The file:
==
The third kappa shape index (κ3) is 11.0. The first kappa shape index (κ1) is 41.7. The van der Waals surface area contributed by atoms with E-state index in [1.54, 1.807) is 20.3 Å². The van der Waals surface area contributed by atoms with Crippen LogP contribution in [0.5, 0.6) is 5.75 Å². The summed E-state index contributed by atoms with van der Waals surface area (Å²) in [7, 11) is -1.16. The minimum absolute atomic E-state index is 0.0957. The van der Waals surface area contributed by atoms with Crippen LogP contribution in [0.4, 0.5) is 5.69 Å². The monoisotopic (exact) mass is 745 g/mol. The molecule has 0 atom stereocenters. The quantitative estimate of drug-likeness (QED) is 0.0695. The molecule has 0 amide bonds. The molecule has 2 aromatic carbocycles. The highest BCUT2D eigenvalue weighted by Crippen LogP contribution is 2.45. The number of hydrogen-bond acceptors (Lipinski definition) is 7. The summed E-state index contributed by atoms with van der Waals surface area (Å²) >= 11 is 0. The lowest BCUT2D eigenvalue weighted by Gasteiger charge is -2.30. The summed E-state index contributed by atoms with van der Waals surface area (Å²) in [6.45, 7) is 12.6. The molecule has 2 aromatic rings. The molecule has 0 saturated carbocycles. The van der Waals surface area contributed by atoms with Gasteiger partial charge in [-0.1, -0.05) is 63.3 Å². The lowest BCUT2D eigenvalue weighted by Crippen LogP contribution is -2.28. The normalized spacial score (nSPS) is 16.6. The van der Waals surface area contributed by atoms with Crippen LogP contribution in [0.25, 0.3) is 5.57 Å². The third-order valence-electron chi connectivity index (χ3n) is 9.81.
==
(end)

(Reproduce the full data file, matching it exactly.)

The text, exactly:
The third kappa shape index (κ3) is 11.0. The first kappa shape index (κ1) is 41.7. The van der Waals surface area contributed by atoms with E-state index in [1.54, 1.807) is 20.3 Å². The van der Waals surface area contributed by atoms with Crippen LogP contribution in [0.5, 0.6) is 5.75 Å². The summed E-state index contributed by atoms with van der Waals surface area (Å²) in [7, 11) is -1.16. The minimum absolute atomic E-state index is 0.0957. The van der Waals surface area contributed by atoms with Crippen LogP contribution in [0.4, 0.5) is 5.69 Å². The monoisotopic (exact) mass is 745 g/mol. The molecule has 0 atom stereocenters. The quantitative estimate of drug-likeness (QED) is 0.0695. The molecule has 0 amide bonds. The molecule has 2 aromatic carbocycles. The highest BCUT2D eigenvalue weighted by Crippen LogP contribution is 2.45. The number of hydrogen-bond acceptors (Lipinski definition) is 7. The summed E-state index contributed by atoms with van der Waals surface area (Å²) >= 11 is 0. The lowest BCUT2D eigenvalue weighted by Gasteiger charge is -2.30. The summed E-state index contributed by atoms with van der Waals surface area (Å²) in [6.45, 7) is 12.6. The molecule has 2 aromatic rings. The molecule has 0 saturated carbocycles. The van der Waals surface area contributed by atoms with Gasteiger partial charge in [-0.1, -0.05) is 63.3 Å². The lowest BCUT2D eigenvalue weighted by Crippen LogP contribution is -2.28. The normalized spacial score (nSPS) is 16.6. The van der Waals surface area contributed by atoms with Crippen LogP contribution in [0.25, 0.3) is 5.57 Å². The third-order valence-electron chi connectivity index (χ3n) is 9.81.